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How to sell training courses to companies


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The training market is snowballing and is an ideal opportunity for online course creators, as most business owners are interested in improving their staff and making their businesses more profitable. In this post, we'll talk about the benefits of selling training courses to companies, how to identify potential clients for your services, and how to prepare a training proposal. Finally, we'll give tips on correctly packaging your offer to an organization.

The differences in creating and selling courses for consumer and business markets

The most significant difference is that in the consumer market, you're creating and selling directly to individuals who want to learn from you. However, when creating a course for the business market, you are selling indirectly through an intermediary, such as a company that will use your content as part of its training program or curriculum. In this market, you must deliver practical, actionable information that employees or team members can use to improve their performance.

In the corporate world, you will also need to find the right person with authority over the decision-making and convince that person that buying your course is the right move.

Benefits of selling courses to companies

Increased revenue: Selling courses to companies can result in bulk purchases, providing a steady income stream. Businesses often purchase training for multiple employees at once, which can result in significant revenue for online course creators.

Credibility and reputation: By selling your courses to companies, you gain credibility and establish yourself as a professional in your field. This credibility can open up new opportunities for upselling and expanding your customer base.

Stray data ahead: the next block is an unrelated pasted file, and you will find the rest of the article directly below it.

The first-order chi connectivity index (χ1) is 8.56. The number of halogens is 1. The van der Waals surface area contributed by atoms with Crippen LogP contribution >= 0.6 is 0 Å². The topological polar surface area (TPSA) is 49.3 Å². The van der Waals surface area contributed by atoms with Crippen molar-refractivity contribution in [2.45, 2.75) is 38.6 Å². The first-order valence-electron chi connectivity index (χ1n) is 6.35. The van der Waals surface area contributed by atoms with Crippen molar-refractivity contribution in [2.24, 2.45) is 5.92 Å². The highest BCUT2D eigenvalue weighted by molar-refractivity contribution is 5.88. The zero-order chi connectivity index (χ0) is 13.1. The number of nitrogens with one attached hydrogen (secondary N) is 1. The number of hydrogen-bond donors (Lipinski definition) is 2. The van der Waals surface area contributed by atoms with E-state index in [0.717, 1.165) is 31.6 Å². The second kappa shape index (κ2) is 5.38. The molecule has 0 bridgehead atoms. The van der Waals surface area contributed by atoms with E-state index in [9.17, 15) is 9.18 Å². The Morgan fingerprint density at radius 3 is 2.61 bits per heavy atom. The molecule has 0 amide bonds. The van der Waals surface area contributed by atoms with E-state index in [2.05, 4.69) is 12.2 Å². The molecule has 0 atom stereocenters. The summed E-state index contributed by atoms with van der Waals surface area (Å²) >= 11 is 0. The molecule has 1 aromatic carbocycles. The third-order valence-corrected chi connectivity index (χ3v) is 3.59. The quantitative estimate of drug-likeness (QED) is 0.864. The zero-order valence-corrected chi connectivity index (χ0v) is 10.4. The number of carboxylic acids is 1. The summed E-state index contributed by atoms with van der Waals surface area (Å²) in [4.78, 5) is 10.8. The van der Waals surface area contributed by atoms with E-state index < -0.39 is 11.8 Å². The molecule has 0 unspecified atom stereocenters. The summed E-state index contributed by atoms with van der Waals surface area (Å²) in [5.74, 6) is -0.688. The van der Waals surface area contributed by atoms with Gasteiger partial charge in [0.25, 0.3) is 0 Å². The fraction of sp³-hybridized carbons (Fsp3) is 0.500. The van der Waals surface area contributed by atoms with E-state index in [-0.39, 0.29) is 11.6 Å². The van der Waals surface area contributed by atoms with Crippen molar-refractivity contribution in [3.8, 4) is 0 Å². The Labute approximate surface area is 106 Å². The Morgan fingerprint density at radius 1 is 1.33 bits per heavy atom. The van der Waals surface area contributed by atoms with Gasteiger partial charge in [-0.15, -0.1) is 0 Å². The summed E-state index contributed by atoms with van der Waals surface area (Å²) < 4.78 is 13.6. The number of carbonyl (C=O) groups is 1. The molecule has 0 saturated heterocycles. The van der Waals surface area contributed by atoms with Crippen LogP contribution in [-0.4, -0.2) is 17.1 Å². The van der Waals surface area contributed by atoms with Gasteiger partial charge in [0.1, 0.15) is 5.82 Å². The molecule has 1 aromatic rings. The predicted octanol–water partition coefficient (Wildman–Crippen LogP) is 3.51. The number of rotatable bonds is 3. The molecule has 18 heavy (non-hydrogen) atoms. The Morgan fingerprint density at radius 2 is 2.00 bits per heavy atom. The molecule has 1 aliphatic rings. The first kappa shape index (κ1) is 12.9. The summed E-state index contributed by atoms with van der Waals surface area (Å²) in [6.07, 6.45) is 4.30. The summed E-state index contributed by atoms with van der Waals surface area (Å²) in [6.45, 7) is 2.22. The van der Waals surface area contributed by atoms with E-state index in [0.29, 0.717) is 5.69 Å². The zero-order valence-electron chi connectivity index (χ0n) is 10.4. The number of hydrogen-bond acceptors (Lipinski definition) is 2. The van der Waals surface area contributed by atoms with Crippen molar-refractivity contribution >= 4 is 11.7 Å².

Targeted audience: When selling courses to companies, you have a clear target audience, making it easier to tailor your content to meet their specific needs. You can also create custom courses to meet the unique needs of each business, further increasing the value you offer to your clients.

Repeat business: Companies are often looking to train their employees on an ongoing basis. You can establish a long-term relationship with your clients by providing high-quality courses that fit their needs.

Impactful learning: Corporate training can significantly impact employees' professional development and help businesses improve their overall performance. As a result, your courses have the potential to make a real difference in the world and can be a fulfilling and satisfying experience for both you and your clients.

How to identify potential clients

Identify potential clients by looking for companies with a strong need for your course. For example, if you're selling an online course about how to use Microsoft Excel better in business settings, look at companies with lots of employees who use Excel regularly (e.g., banks, insurance companies, warehouses).